[S]hould the trial court determine that Furst’s fraudulent misrepresentation of the identity of his undisclosed principals induced Camilco to execute the loan and mortgage agreements, then Camilco would be entitled to recover any damages shown to result therefrom.
It is clear that on remand, Judge McKinnon’s findings adverse to plaintiffs, properly focused on the factual issues outlined by our previous opinion. If supported by any competent evidence as to plaintiffs’ reliance on the representation that the Mezzanottes were not the principals in the loan transaction, Judge McKinnon’s findings have the force and effect of a jury verdict and are binding on appeal. See Henderson County v. Osteen, 297 N.C. 113, 254 S.E. 2d 160 (1979); Williams v. Insurance Co., 288 N.C. 338, 218 S.E. 2d 368 (1975), and cases cited therein. There was testimony from Matthew Mezzanotte, Genevieve Mez-zanotte, Mitchell Furst, and Clarence McGillen that plaintiffs were having difficulty raising the required cash to close the Daniel Boone sale; that plaintiffs had approached Matthew Mez-zanotte to inquire of him as to loan sources; that plaintiffs were so anxious to obtain a loan through Furst that they agreed to obligate themselves to pay an interest rate of 100 percent, agreed to put up additional collateral besides the Daniel Boone prop*287erty, and agreed to execute the loan papers in Virginia so as to avoid the usury laws of North Carolina. We are persuaded that such evidence supports Judge McKinnon’s findings on the issues of inducement and reliance. This assignment is overruled.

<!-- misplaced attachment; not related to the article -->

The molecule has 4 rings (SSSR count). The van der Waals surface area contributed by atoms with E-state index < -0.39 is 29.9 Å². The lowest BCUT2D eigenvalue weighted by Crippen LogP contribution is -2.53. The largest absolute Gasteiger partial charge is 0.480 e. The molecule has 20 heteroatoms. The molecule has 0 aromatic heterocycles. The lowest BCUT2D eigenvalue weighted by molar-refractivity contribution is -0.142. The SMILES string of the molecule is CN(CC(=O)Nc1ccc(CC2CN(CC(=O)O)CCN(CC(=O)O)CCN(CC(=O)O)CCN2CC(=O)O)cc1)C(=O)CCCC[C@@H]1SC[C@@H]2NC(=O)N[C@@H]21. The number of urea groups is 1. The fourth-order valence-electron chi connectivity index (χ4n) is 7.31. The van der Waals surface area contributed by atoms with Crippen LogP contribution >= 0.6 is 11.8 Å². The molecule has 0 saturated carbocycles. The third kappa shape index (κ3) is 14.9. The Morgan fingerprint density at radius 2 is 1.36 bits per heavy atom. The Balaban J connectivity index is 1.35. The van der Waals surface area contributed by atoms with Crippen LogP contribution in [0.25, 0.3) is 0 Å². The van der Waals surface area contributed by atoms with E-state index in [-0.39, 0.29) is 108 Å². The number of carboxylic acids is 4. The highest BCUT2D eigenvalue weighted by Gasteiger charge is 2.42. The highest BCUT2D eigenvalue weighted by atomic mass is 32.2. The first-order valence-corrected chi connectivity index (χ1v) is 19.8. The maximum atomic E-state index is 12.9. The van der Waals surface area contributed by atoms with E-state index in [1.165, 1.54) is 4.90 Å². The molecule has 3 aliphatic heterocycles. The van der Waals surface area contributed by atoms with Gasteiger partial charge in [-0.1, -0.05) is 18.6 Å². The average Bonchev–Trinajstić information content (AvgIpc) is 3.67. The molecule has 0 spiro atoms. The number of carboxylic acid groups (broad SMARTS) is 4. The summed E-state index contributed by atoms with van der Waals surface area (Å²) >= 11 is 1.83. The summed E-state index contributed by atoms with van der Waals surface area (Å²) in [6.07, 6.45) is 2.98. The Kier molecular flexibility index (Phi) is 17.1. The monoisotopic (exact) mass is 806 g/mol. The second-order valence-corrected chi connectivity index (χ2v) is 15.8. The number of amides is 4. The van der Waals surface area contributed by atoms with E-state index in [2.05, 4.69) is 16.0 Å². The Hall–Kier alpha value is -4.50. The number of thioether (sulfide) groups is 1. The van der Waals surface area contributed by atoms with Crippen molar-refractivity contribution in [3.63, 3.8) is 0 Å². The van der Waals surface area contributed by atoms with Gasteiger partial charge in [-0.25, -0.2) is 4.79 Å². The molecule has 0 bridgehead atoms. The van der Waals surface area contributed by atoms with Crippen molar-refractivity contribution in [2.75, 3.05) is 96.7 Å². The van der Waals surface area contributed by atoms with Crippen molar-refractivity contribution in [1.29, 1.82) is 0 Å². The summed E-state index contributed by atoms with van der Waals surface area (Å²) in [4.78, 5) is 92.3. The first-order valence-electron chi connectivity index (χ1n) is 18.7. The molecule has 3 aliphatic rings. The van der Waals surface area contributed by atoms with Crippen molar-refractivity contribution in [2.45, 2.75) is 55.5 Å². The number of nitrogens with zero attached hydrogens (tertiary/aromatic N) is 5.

In plaintiffs’ next assignment, they contend that the trial court erred in failing to hold the Mezzanottes responsible as constructive trustees. We disagree. That issue was effectively disposed of in our prior opinion, where we held that because plaintiffs had not elected to rescind the loan agreement, but instead, elected to affirm it and seek damages, the remedy of establishing a constructive trust was not available to them. This assignment is overruled.
Finally, plaintiffs contend that the trial court erred in dismissing plaintiffs’ claim for relief based on contract in case 75CVS561, wherein plaintiffs asserted that they held an option to purchase the Daniel Boone complex and prayed for an order of the court declaring them to be entitled to such an option. Prior to trial on remand, defendants, apparently out of an abundance of caution, argued to the trial court that it should consider plaintiffs’ contract claim. Plaintiffs objected. At this point, Judge McKinnon ruled that the matter was not before him. We agree with this ruling, but hasten to point out that plaintiffs are not helped by our conclusion. Plaintiffs’ contract claim was fully litigated at the first trial. The findings, conclusions, and judgment on the first trial were adverse to plaintiffs on that claim. Our previous opinion in these cases did not disturb that portion of the judgment entered at the conclusion of the first trial, and it therefore constitutes the law of the case on this issue. See Hayes v. Wilmington, 243 N.C. 525, 91 S.E. 2d 673 (1956); see also Transportation, Inc. v. Strick Corp., 286 N.C. 235, 210 S.E. 2d 181 (1974); compare In re University of North Carolina, 300 N.C. 563, 268 S.E. 2d 472 (1980). A careful reading of our previous opinion can lead to but one conclusion: that plaintiffs were entitled to a new trial on the issue of damages for fraud in the loan transaction. It wiould strain all logic to read our previous opinion as remanding for a new trial an issue of whether plaintiffs were entitled to specific performance of the alleged option or damages for its breach. The judgment on remand was “[t]hat the actions of Plaintiffs to the extent that same have not been adjudicated heretofore be . . . dismissed . . We see no inconsistency in Judge McKinnon’s initial ruling on plain*288tiffs’ contract claim and his judgment, and find no error here. This assignment is overruled.
In the trial we find
Judges Hill and Becton concur.